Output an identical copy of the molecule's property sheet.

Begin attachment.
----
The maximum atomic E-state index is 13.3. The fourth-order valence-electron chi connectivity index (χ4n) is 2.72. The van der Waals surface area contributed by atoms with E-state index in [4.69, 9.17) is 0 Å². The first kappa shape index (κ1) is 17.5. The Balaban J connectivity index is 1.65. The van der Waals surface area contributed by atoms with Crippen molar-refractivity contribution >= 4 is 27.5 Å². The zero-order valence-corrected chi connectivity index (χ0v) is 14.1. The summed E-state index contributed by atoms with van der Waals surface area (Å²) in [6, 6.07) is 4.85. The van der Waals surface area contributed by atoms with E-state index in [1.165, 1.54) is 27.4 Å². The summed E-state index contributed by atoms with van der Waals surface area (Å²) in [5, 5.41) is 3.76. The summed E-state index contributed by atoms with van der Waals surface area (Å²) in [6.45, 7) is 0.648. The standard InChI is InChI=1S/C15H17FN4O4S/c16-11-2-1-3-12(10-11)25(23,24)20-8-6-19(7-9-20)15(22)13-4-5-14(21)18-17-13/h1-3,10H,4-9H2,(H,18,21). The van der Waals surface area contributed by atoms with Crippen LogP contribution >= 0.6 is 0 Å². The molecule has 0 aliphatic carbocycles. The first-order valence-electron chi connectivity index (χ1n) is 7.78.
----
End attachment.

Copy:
The maximum atomic E-state index is 13.3. The fourth-order valence-electron chi connectivity index (χ4n) is 2.72. The van der Waals surface area contributed by atoms with E-state index in [4.69, 9.17) is 0 Å². The first kappa shape index (κ1) is 17.5. The Balaban J connectivity index is 1.65. The van der Waals surface area contributed by atoms with Crippen molar-refractivity contribution >= 4 is 27.5 Å². The zero-order valence-corrected chi connectivity index (χ0v) is 14.1. The summed E-state index contributed by atoms with van der Waals surface area (Å²) in [6, 6.07) is 4.85. The van der Waals surface area contributed by atoms with E-state index in [1.165, 1.54) is 27.4 Å². The summed E-state index contributed by atoms with van der Waals surface area (Å²) in [5, 5.41) is 3.76. The summed E-state index contributed by atoms with van der Waals surface area (Å²) in [6.45, 7) is 0.648. The standard InChI is InChI=1S/C15H17FN4O4S/c16-11-2-1-3-12(10-11)25(23,24)20-8-6-19(7-9-20)15(22)13-4-5-14(21)18-17-13/h1-3,10H,4-9H2,(H,18,21). The van der Waals surface area contributed by atoms with Crippen LogP contribution >= 0.6 is 0 Å². The molecule has 0 aliphatic carbocycles. The first-order valence-electron chi connectivity index (χ1n) is 7.78.